MINISTER ROBERT:

Laura, the process of retrieving debts over a sufficient period of time going backwards has been a long standing practice. The way that the income compliance program has done under this government, using average income data was exactly the same approach has been done by previous governments except done at scale.

LAURA JAYES:

Okay, so you issued debt notices also to natural disaster victims, is that okay?

MINISTER ROBERT:

There's a range of issues and challenges when it comes to raising debts. Right now, we're commencing from one November, of course, letting people know the debt exists and will collect or start collecting debts from February next year. It is always a challenging part of the Social Security system that many, many ministers have had to deal with. And for so many years or so many decades, averaged income data is being used which we stopped with this government stopped it and subsequent court cases have shown that we're right to stop and say more proof points will now be used to ensure that debts are raised properly and sufficiently and transparently.

LAURA JAYES:

You even considered expanding this to vulnerable groups when you knew of the problems as late as September of 2019. You didn't rule this out, and more than 2000 people have died under the ‘Robodebt’ scheme is that just a coincidence?

MINISTER ROBERT:

Oh Laura, again I reject that suicide is a very difficult topic, and we need to handle it sensitively. So we reject the premise, the connectivity between suicide and ‘Robodebt’ because it is complex, in terms of how we deal with those matters. This is why we stopped the scheme in November last year, because we had concerns about the sufficiency of using this long standing practice-[INTERRUPTED]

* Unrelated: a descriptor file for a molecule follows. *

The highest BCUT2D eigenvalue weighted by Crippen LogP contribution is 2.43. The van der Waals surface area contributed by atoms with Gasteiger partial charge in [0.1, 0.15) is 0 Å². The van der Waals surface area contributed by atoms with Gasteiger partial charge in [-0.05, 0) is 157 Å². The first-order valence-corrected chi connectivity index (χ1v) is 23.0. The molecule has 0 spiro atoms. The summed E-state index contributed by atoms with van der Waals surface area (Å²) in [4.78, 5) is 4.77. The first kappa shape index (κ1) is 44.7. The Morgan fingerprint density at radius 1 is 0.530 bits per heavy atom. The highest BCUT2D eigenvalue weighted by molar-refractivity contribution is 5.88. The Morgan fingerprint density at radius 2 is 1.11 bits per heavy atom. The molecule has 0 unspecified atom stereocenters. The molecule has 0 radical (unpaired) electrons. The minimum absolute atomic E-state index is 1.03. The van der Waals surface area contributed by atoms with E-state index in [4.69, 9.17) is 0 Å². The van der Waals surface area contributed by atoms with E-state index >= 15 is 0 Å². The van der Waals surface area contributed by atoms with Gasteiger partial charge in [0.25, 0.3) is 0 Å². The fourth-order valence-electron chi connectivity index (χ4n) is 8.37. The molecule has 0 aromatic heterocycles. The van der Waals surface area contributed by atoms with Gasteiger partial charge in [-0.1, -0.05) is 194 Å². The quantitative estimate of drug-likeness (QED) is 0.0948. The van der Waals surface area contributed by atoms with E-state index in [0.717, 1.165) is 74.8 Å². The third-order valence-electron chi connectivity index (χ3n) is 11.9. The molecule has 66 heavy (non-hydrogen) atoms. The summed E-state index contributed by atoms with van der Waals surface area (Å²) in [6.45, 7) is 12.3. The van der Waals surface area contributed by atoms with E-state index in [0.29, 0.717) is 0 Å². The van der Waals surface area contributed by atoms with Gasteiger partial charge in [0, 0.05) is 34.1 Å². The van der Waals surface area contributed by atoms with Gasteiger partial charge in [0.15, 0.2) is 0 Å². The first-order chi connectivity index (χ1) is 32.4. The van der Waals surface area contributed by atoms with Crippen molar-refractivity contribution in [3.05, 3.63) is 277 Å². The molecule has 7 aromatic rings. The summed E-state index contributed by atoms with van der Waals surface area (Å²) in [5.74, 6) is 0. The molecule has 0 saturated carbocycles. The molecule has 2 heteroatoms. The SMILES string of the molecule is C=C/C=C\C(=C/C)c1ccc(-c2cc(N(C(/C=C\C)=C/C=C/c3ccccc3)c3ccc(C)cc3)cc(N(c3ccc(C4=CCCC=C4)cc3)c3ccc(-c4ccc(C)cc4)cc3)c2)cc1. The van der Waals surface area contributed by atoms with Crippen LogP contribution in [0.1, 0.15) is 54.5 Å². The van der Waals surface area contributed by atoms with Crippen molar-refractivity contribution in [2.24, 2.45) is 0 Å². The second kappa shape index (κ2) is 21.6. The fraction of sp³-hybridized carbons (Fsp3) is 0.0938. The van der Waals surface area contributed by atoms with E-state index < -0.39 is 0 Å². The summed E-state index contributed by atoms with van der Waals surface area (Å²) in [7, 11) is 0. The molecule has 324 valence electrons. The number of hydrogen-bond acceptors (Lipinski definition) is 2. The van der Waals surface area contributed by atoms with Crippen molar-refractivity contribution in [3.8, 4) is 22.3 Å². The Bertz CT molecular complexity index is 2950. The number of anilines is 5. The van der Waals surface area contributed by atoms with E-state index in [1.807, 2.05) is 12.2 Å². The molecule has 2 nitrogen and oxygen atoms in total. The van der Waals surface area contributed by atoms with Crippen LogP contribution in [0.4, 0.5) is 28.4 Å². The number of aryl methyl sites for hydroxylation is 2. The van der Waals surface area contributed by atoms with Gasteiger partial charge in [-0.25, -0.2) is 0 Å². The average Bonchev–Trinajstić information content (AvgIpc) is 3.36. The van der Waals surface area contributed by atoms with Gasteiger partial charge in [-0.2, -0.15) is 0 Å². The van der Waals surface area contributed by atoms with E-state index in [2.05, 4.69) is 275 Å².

LAURA JAYES:

You had warning well before that. Why didn't you stop it sooner, when you had these multiple warnings?

MINISTER ROBERT:

Laura I had only been in the portfolio for a few months before I stood in and stopped it. As soon as I came to the conclusion that I believed that there were issues with the sufficiency of how averaged data was being use from the ATO absolutely I stood in and stopped it. I stopped it on the 19th of November last year to be precise.

LAURA JAYES:

And do you accept that some Australians died because of this schemes that your government pursued?

MINISTER ROBERT:

Laura suicide is a very delicate topic and one we should tread in carefully. So I accept that the sufficiency of the scheme wasn't there, hence why I stopped it 12 months ago, and hence why we've moved to repay $705 million to 405,000 so 95% of all refunds have already occurred prior to yesterday’s settlement.

LAURA JAYES:

Would you say that to Kath Madgwick who’s 22 year old son Jared committed suicide. And she directly attributes the ‘Robodebt’ scheme to her son's death?

MINISTER ROBERT:

So again, suicide is very, very difficult, any loss of Australian lives is tragic.

LAURA JAYES:

You sound, you're saying you're apologetic this morning, Mr. Robert, but you don't sound that apologetic you seem hell bent on making comparisons between your government and this practice going back 30 years which is only a very small fraction of the problem. So, do you apologise? Frankly, this morning, do we need a royal commission?

MINISTER ROBERT:

As I have said Laura this is a practice gone that has back 20 or 30 years, and they are just the facts of the matter whether we wish to accept them or not they are, it’s a long standing practice, a practice this Government stopped. The Prime Minister has apologised and I certainly join him in that to ensure that any debts that are raised are done sufficiently with substantial proof points or more importantly transparently so people understand exactly what debts they've got and how they've been raised. This has now been through, ostensibly two court cases, numerous Senate inquiries, including one on at present that goes through to the beginning of next year. I think this issue has been well and truly canvassed and gone through and the Government of course has admitted it wasn't sufficient and repaid the amount.

LAURA JAYES:

In fact you told Parliament you'd never apologise. When did you change your mind?

MINISTER ROBERT:

It was up to the Prime Minister to apologise and the Prime Minister has apologised on behalf of the country and I join in that.

[ENDS]

 

Page last updated: 17 November 2020